Expanding the Nudge: Designing Choice Contexts and Choice Contents

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Abstract
To nudge is to design choice contexts in order to improve choice outcomes. Richard Thaler and Cass Sunstein emphatically endorse nudging but reject more restrictive means. In contrast, I argue that the behavioral psychology that motivates nudging also motivates what may be called jolting — i.e. the design of choice content. I defend nudging and jolting by distinguishing them from the sometimes oppressive means with which they can be implemented, by responding to some common arguments against nudging, and by showing how respect for preferences over option sets and their aggregate properties may require the trimming of option sets, as well as helpful choice contexts.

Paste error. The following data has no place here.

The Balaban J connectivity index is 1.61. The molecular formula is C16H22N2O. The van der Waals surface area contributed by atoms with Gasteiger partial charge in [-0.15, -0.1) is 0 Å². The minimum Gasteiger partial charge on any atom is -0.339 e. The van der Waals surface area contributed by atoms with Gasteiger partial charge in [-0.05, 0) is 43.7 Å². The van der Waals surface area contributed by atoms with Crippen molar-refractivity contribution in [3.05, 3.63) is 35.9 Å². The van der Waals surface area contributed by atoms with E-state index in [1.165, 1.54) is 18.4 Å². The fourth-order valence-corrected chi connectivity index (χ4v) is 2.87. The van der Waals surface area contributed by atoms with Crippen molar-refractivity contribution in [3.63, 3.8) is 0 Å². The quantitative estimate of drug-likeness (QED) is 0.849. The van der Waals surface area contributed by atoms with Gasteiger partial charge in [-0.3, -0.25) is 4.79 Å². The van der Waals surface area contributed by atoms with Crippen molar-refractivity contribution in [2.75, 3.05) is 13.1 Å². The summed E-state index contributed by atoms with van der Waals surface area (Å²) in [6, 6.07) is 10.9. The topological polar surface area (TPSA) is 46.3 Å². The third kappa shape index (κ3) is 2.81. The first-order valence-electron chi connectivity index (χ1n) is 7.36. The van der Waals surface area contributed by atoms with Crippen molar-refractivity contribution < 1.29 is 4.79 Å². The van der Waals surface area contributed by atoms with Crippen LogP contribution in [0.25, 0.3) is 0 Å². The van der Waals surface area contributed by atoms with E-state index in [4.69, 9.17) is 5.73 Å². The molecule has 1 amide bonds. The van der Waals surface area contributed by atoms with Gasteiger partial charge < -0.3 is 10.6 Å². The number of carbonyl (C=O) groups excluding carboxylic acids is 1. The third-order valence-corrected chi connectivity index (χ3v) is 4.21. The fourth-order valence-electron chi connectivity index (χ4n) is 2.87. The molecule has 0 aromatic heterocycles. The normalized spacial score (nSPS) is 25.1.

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Archival date: 2014-12-10
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2014-12-10

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